Have a question about my life or the UK?

ask at natefitzgerald100@gmail.com

Friday, March 28, 2014

Jack the Lad

Hello dear readers,

Well, I think we've all been mourning this week with the demise of Wedgewood Benn. While the degree to which he pursuits certain ideas could sometimes lack the pragmatic touch needed at the moment in time (nationalisation of the banks, for instance), he was true to himself, not to mention always out of step with modern times in that he actually believed in something.

At least we on the left still have Ed Milliband. We do still have Ed Milliband, right? I mean, the economy isn't exactly ticking along, the Shard apparently has an inbuilt magnet that draws economic migrants from Eastern Europe and George Osborne still has all the charm of a constipated deer tick, so surely it's easy pickings for the Leader of the Opposition.

Paging Mr Milliband...

My other insight for the week involves flossing. Why of all the oral hygeine-related tasks is it so hard to adhere to? I mean, it doesn't take a great deal of time, and the benefits are clear. Is it the blood? Does it feel too much like we're throttling a piglet every time we grip and pull tartar and assorted foodstuffs?

Oh, and finally, rather most excitedly, on the lady front, I had a bit of a snog with someone from work. We had drinks and a Chinese and I managed to cram my face into hers briefly as we parted. You may indeed call me Jack the Lad. Mind you, I can't kiss and tell (though to some degree, I realise I have done just that...) but we shall see how things transpire.

Another good question: why do I perspire when aroused? Is this normal? Do others? Surely this can't be a positive genetic trait, unless it's designed to provide a pheromonial signal that I am an acceptable mate. If any science types out there are reading, please do leave a comment.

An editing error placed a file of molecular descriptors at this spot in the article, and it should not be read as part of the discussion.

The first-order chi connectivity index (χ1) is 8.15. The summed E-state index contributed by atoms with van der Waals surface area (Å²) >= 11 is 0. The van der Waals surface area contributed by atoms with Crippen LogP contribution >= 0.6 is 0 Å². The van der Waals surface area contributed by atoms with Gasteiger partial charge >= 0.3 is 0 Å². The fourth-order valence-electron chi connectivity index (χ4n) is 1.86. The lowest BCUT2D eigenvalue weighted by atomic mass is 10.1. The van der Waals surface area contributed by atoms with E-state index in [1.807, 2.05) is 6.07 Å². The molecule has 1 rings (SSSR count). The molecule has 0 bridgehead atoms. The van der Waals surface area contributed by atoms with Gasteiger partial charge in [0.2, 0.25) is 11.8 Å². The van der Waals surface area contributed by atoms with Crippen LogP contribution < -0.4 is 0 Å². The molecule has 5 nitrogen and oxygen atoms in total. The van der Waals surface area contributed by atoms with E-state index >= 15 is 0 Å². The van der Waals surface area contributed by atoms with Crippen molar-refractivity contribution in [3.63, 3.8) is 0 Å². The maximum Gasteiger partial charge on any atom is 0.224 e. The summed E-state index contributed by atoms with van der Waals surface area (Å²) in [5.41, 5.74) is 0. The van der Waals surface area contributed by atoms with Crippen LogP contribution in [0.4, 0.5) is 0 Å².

Stay well,


Tuesday, March 4, 2014

Do we really care about the Ukraine?

Hello dear readers,

Now, as many know, I generally stay away from geopolitics in my blog, concerning myself with the more day-to-day foibles of life, but given the amount of discussion this Russian 'invasion'* of the Ukraine has generated, I feel compelled to weigh in with my unbiased perspective.

*I don't believe a slow meander with frequent stops for tea breaks is an invasion

Frankly, I'm surprised that so many people are outraged by the Russian move into the Crimea, seeing as a few mere weeks ago most people barely registered the Ukraine, and those who did generally viewed it as a corrupt, anti-Semitic, homophobic, sexist backwater prone to violence. In the 20th century, the Ukrainians were best known for: a) starving their Kulaks with the assistance of Stalin, and b) manning the Nazi extermination camps. Quite an impressive CV.

And yet now, suddenly, the nation has become the Lost Children to Putin's Captain Hook, with US Secretary of State John Kerry attempting to look Peter Pan-ish by lecturing Moscow about 21st century diplomacy and the fact that a country can't simply stage an illegal invasion on false pretenses. (Saddam who?).

As for the 'invasion with scones and jam', one should note that Crimea was part of Russia for 150 years prior to the implosion of the USSR. Yes, Khrushchev 'gave' it to the Ukraine in 1954, but seeing as the Ukraine was part of the USSR, that there was an extremely large naval base at Sevastopol and most of the citizens were ethnic Russians, this was not exactly moving the Heavens. It's kind of like giving the Channel Islands to East Anglia.